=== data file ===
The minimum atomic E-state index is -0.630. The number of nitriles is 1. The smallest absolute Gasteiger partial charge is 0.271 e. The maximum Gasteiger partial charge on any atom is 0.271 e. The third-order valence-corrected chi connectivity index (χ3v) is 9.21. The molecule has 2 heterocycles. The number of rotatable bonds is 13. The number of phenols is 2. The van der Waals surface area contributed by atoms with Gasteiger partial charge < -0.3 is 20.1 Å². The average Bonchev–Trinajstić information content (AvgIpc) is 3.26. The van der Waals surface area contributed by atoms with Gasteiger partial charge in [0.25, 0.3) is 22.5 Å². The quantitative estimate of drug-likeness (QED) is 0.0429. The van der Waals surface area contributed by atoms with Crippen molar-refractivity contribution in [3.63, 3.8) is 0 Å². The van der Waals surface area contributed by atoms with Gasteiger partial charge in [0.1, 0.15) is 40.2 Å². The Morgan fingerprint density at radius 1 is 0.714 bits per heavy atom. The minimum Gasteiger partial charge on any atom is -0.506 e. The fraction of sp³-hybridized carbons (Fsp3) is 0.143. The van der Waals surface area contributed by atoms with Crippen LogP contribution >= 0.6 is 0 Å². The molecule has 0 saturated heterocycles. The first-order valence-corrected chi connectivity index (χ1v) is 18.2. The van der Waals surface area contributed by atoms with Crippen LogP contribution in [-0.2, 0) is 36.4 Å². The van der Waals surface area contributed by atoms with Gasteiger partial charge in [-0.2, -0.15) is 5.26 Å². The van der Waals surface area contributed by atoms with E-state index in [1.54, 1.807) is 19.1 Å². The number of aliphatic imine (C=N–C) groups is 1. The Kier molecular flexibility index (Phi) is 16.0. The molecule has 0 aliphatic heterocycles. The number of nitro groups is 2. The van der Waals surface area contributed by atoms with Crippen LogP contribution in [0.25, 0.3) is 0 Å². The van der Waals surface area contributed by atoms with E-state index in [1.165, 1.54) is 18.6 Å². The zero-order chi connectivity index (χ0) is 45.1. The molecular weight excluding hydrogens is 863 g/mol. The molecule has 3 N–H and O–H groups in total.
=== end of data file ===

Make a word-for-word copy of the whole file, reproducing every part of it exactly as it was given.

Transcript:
The minimum atomic E-state index is -0.630. The number of nitriles is 1. The smallest absolute Gasteiger partial charge is 0.271 e. The maximum Gasteiger partial charge on any atom is 0.271 e. The third-order valence-corrected chi connectivity index (χ3v) is 9.21. The molecule has 2 heterocycles. The number of rotatable bonds is 13. The number of phenols is 2. The van der Waals surface area contributed by atoms with Gasteiger partial charge < -0.3 is 20.1 Å². The average Bonchev–Trinajstić information content (AvgIpc) is 3.26. The van der Waals surface area contributed by atoms with Gasteiger partial charge in [0.25, 0.3) is 22.5 Å². The quantitative estimate of drug-likeness (QED) is 0.0429. The van der Waals surface area contributed by atoms with Crippen molar-refractivity contribution in [3.63, 3.8) is 0 Å². The van der Waals surface area contributed by atoms with Gasteiger partial charge in [0.1, 0.15) is 40.2 Å². The Morgan fingerprint density at radius 1 is 0.714 bits per heavy atom. The minimum Gasteiger partial charge on any atom is -0.506 e. The fraction of sp³-hybridized carbons (Fsp3) is 0.143. The van der Waals surface area contributed by atoms with Crippen LogP contribution >= 0.6 is 0 Å². The molecule has 0 saturated heterocycles. The first-order valence-corrected chi connectivity index (χ1v) is 18.2. The van der Waals surface area contributed by atoms with Crippen LogP contribution in [-0.2, 0) is 36.4 Å². The van der Waals surface area contributed by atoms with Gasteiger partial charge in [-0.2, -0.15) is 5.26 Å². The van der Waals surface area contributed by atoms with E-state index in [1.54, 1.807) is 19.1 Å². The number of aliphatic imine (C=N–C) groups is 1. The Kier molecular flexibility index (Phi) is 16.0. The molecule has 0 aliphatic heterocycles. The number of nitro groups is 2. The van der Waals surface area contributed by atoms with Crippen LogP contribution in [0.25, 0.3) is 0 Å². The van der Waals surface area contributed by atoms with E-state index in [1.165, 1.54) is 18.6 Å². The zero-order chi connectivity index (χ0) is 45.1. The molecular weight excluding hydrogens is 863 g/mol. The molecule has 3 N–H and O–H groups in total.